Cannabis risk, death from fungal infection, demanding peer reviewed science. Not even billions can buy CBD if it is classed as Schedule I


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“IMPROVING MICROBIAL DETECTION STANDARDS FOR CANNABIS”

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The full article in O’Shaunessy’s is recommended. I’ve extracted a few parts.

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“If the government is going to tax us, in return they’ve got to provide us with needed services. And that means well-equipped analytic test labs run by disinterested technicians.” [emphasis mine]

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“Let’s make measured changes before another patient is harmed while demanding peer reviewed science is used to guide the regulatory process. In an era of fake news, science by press release with “beliefs” derived from companies that have a vested interest in seeing more cannabis safety testing should be hyper scrutinized.”

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“I think the cannabis-testing labs should be operated by the Department of Public Health, overseen by Commissioner Raber (and equally proficient chemists in every city and state) and staffed by well trained and well paid technicians whose pensions are secure.”

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The importance is that many patients who are immunosuppressed use medical marijuana, and need to use it safely because nothing else helps as well, including those who are immunosuppressed and don’t know it. For example, many do not know that diabetics are immunosuppressed. Those with autoimmune diseases, chronic renal disease, may be using medical cannabis and should demand testing be done with their taxed dollars as should we all. This has been one of the most useful herbs in history, for thousands of years, and can give balm and relief even to shattered nerves, especially now that healthcare insurers are denying to pay for pharma’s gobsmacking overnight billious costs.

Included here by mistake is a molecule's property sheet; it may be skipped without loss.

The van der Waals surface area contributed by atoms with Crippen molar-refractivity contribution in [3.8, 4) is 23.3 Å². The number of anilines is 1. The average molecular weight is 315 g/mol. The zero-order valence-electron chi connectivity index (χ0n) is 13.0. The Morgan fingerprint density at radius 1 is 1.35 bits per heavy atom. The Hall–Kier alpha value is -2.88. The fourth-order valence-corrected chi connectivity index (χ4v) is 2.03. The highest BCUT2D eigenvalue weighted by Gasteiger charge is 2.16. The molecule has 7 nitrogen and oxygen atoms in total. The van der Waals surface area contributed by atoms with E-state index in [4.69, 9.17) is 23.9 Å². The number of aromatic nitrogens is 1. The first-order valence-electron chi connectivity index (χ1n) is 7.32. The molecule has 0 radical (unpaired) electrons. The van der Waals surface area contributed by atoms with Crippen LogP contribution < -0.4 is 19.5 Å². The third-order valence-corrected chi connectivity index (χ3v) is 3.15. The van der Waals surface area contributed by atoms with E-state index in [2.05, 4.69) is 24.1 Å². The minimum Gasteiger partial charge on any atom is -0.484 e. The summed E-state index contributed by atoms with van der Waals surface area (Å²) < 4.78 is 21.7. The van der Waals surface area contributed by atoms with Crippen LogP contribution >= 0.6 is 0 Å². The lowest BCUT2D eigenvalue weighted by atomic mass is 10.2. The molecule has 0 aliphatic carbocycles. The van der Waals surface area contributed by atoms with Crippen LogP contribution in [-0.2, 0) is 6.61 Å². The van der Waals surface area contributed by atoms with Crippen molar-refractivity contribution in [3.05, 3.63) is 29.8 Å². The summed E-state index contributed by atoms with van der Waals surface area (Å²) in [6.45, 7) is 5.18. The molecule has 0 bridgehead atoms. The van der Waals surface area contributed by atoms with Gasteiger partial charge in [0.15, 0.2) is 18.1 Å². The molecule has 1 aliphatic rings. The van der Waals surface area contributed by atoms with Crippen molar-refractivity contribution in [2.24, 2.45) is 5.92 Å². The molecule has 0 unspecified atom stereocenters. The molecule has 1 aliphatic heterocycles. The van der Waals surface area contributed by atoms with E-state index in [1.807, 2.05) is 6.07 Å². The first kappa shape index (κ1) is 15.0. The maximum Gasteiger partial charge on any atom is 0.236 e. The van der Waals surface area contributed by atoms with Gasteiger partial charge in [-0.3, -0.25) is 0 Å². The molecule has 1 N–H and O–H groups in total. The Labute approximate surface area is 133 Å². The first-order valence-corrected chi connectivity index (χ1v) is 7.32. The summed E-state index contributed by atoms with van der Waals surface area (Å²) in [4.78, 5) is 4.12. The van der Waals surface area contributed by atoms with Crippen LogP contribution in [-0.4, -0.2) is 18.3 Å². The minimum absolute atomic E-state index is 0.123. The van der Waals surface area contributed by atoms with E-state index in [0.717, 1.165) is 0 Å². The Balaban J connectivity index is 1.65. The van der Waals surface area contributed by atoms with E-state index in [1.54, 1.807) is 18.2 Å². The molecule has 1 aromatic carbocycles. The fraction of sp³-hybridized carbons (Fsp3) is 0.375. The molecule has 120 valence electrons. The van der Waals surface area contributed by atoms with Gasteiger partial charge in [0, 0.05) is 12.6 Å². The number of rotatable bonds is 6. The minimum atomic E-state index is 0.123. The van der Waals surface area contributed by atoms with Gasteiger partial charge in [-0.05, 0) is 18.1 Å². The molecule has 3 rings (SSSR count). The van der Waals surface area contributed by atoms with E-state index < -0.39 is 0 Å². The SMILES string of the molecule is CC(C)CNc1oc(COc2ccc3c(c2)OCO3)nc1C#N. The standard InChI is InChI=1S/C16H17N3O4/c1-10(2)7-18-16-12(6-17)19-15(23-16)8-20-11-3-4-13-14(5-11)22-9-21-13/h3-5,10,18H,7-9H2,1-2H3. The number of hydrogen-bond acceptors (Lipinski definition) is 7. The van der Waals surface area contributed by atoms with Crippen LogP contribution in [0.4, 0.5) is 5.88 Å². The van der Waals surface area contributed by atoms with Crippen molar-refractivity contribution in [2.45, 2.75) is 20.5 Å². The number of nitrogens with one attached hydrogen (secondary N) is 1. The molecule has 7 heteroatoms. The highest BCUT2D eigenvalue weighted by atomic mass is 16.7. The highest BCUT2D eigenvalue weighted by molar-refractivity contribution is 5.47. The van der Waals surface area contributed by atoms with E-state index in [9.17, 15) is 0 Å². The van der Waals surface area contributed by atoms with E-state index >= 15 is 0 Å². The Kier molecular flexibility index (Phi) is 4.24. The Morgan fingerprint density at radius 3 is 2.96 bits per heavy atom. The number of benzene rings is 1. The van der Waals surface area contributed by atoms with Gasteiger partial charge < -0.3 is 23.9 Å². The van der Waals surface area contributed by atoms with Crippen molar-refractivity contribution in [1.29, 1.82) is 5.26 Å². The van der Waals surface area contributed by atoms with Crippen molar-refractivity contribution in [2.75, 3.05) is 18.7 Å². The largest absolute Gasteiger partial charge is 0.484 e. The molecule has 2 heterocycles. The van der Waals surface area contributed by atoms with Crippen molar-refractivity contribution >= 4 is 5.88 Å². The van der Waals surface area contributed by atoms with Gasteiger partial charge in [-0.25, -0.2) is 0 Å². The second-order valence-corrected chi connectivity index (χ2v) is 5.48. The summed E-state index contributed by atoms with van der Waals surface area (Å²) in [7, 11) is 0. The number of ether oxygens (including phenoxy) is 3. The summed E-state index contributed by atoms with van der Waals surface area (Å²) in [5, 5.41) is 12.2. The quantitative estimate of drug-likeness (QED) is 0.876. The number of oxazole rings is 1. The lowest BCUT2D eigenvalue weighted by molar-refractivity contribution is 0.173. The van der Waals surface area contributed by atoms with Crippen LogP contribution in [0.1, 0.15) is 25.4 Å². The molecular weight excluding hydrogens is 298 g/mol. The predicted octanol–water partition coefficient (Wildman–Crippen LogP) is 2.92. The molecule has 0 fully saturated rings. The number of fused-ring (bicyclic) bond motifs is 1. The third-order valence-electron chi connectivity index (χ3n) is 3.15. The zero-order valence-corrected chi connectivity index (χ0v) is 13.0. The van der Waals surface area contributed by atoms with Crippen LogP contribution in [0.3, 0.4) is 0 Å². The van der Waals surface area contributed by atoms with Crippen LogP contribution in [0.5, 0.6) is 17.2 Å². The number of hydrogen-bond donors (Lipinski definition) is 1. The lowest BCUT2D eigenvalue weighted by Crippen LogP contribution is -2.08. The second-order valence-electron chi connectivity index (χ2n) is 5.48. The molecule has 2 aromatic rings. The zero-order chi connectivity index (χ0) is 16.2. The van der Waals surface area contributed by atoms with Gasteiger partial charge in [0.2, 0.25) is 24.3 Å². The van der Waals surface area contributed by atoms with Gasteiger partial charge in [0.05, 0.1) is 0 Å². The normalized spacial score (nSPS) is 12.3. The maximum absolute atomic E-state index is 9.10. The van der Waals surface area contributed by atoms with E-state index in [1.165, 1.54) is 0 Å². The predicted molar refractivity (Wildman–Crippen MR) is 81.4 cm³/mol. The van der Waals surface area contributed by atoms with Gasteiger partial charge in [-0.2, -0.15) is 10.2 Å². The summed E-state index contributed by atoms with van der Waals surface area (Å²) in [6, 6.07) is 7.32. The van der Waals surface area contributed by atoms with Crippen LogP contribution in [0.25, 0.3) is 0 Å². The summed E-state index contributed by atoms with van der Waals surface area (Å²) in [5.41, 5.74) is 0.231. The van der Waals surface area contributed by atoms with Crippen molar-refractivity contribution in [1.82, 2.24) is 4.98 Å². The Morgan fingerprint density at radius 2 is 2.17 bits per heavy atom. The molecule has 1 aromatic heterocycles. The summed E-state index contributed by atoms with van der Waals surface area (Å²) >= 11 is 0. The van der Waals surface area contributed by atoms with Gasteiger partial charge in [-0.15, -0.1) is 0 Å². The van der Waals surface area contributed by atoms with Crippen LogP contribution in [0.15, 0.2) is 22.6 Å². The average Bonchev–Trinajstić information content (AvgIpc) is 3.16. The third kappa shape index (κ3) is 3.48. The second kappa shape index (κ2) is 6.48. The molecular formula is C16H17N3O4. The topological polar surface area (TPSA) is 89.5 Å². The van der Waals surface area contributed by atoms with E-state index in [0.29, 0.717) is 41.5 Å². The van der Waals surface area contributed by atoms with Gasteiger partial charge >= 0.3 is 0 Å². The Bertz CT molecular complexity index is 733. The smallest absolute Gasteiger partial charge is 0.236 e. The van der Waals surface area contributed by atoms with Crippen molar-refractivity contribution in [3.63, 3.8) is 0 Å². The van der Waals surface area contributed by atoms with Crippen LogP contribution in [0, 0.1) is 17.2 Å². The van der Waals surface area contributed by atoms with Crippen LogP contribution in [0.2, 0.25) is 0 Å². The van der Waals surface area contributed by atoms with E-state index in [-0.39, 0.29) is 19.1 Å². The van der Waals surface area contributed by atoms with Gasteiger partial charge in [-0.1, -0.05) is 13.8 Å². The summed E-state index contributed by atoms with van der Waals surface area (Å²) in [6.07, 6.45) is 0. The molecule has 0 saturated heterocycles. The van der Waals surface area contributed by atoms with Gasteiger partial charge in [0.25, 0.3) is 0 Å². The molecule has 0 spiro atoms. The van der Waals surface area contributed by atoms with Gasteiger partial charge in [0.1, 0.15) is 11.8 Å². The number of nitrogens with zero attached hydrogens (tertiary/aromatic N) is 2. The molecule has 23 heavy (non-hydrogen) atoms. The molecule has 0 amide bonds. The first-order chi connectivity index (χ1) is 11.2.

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gobsmacking billious costs

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getting up to speed on legal cannabis &

 research on endocannabinoid systems

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This is a timely issue. Discuss with your doctor, get your representatives to help to legalize it nationwide. It may be the only thing that can help, or the only one that doesn’t constipate or cause erectile dysfunction or interact with other drugs. We don’t want our medication infected, even if we want to use cannabis for relaxation and pleasure. The Xanax’s and Ativan’s could be improved upon if only the right science is funded.

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“On February 7, the Daily Mail reported a cancer patient in northern California died from a fungal infection that authorities suspect was caused by the inhalation of contaminated medical cannabis.”